By: William F. Bresee, Esq.
On April 28, 2021, in a much-anticipated ruling, the Ninth Circuit Court of Appeals lifted a District Court’s injunction and found that California’s AB 5 employee classification scheme is applicable to the trucking industry in California and is not preempted by Federal law governing motor carriers. California Trucking Association v. Rob Bonta, et al., D.C. No. 3:18-cv-02458-BEN-BLM.
In September 2020, a judge in the Southern District of California found that, as Federal law governs trucking firms in interstate commerce, California’s law – Assembly Bill 5 (AB 5) – enacted in 2019 was likely preempted and issued an injunction prohibiting its enforcement against motor carriers in the state. AB 5, enacted in September 2019, codified the California Supreme Court decision in Dynamex Operations West, Inc. v. Superior Court, 4 Cal.5th 903 (2018) adopting the “ABC test” in the classification of workers as employees or independent contractors; the test generally favoring classification as employees. The California Trucking Association, which had sued to enjoin enforcement of the law, argued that AB 5 makes it more difficult for independent drivers and independent owner-operators who own their own trucks and operate on their own hours to make a living where they are forced to be classified as employees rather than independent contractors. As in the District Court, in the Ninth Circuit appeal, the lawyers for the State of California and the International Brotherhood of Teamsters could not articulate a single situation in which a motor carrier could satisfy the ABC test with respect to owner-operators. California Trucking Association argued that, while AB 5 is cast as a law of general applicability, it has numerous industry exceptions from the law (many added to the legislation at the last minute before passage); strongly suggesting that AB 5 is nothing more than a law targeting certain industries (notably trucking) while exempting many others. The Ninth Circuit panel held that AB 5 is a generally applicable labor law that affects a motor carrier’s relationship with its workforce and does not bind, compel, or otherwise freeze into place the prices, routes, or services of motor carriers governed by the Federal law; in doing so, lifting the injunction against enforcement ordered by the District Court.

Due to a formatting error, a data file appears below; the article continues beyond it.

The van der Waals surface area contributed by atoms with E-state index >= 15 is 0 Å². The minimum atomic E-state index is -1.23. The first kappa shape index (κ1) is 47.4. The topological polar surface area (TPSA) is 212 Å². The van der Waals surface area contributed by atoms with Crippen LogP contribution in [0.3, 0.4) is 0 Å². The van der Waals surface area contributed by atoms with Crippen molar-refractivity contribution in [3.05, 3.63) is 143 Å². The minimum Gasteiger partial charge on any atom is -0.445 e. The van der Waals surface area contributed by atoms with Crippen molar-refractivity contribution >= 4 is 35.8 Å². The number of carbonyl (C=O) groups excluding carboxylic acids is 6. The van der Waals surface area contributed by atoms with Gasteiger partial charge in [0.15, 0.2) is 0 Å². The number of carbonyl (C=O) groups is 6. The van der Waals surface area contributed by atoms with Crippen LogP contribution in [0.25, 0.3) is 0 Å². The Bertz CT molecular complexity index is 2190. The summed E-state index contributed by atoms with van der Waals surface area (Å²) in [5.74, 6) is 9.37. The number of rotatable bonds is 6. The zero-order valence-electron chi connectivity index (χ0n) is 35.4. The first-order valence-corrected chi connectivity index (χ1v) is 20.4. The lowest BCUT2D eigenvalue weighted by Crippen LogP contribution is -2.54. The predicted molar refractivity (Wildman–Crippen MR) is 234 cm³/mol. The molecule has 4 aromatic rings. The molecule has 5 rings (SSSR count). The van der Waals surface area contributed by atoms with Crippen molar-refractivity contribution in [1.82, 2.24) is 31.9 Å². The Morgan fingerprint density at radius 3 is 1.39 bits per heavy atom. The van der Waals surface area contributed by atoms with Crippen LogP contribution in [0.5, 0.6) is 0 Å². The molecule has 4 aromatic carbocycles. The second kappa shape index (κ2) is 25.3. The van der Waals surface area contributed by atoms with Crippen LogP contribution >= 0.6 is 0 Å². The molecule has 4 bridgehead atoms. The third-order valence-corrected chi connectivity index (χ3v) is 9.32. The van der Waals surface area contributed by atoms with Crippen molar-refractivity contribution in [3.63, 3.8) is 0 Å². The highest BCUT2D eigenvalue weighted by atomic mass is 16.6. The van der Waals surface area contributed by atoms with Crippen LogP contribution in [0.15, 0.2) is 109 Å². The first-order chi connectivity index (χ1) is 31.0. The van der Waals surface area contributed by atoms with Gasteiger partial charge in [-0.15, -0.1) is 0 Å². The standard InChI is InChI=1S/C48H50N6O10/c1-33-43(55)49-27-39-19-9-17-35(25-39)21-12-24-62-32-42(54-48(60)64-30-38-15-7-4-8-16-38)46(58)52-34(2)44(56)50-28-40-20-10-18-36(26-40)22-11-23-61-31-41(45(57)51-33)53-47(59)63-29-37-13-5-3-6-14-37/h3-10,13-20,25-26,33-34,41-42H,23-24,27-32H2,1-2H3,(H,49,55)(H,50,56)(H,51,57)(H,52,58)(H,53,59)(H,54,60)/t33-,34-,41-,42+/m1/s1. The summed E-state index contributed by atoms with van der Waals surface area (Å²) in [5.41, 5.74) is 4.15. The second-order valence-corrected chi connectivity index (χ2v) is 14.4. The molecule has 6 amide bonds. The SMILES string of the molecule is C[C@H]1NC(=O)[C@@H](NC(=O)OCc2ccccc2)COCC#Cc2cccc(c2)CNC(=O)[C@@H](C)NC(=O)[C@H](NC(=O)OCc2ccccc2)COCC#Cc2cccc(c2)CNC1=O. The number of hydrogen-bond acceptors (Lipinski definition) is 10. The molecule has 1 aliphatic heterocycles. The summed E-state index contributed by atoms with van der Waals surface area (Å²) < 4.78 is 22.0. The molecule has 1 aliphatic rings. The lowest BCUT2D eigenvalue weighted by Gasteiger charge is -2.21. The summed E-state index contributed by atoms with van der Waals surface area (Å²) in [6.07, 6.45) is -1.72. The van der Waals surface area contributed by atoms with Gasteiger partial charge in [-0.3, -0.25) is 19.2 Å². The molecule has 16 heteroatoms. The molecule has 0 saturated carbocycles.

The construction industry is still operating under AB 5’s construction industry trucking exemption which is in effect until January 1, 2022. The criteria for the exemption of motor carrier subcontractors on a project are as follows:
- The subcontractor is a business entity formed as a sole proprietorship, partnership, limited liability company, limited liability partnership, or corporation.
- For work performed after January 1, 2020, the subcontractor is registered with the Department of Industrial Relations as a public works contractor pursuant to Section 1725.5, regardless of whether the subcontract involves public work.
- The subcontractor utilizes its own employees to perform the construction trucking services unless the subcontractor is a sole proprietor who operates his or her own truck to perform the entire subcontract and holds a valid motor carrier permit issued by the Department of Motor Vehicles.
- The subcontractor negotiates and contracts with, and is compensated directly by, the licensed contractor.
Whether the decision of the Ninth Circuit panel will be appealed is uncertain at present. In the meantime, California’s legislature is considering Assembly Bill 1561, which would extend the industry’s exemption from the ABC test of AB 5 until January 1, 2025.
For any further analysis of how this California court decision will affect construction and trucking industries operating in California, or if you have any questions on this article, please contact William F. Bresee.
Bill Bresee is a Partner with Leech Tishman and leads the Construction and Energy & Natural Resources Industry Groups. He is also a member of the Corporate Practice Group. Bill is based in the Pasadena and Pittsburgh offices and can be reached at 626.796.4000 or 412.261.1600 or email@example.com.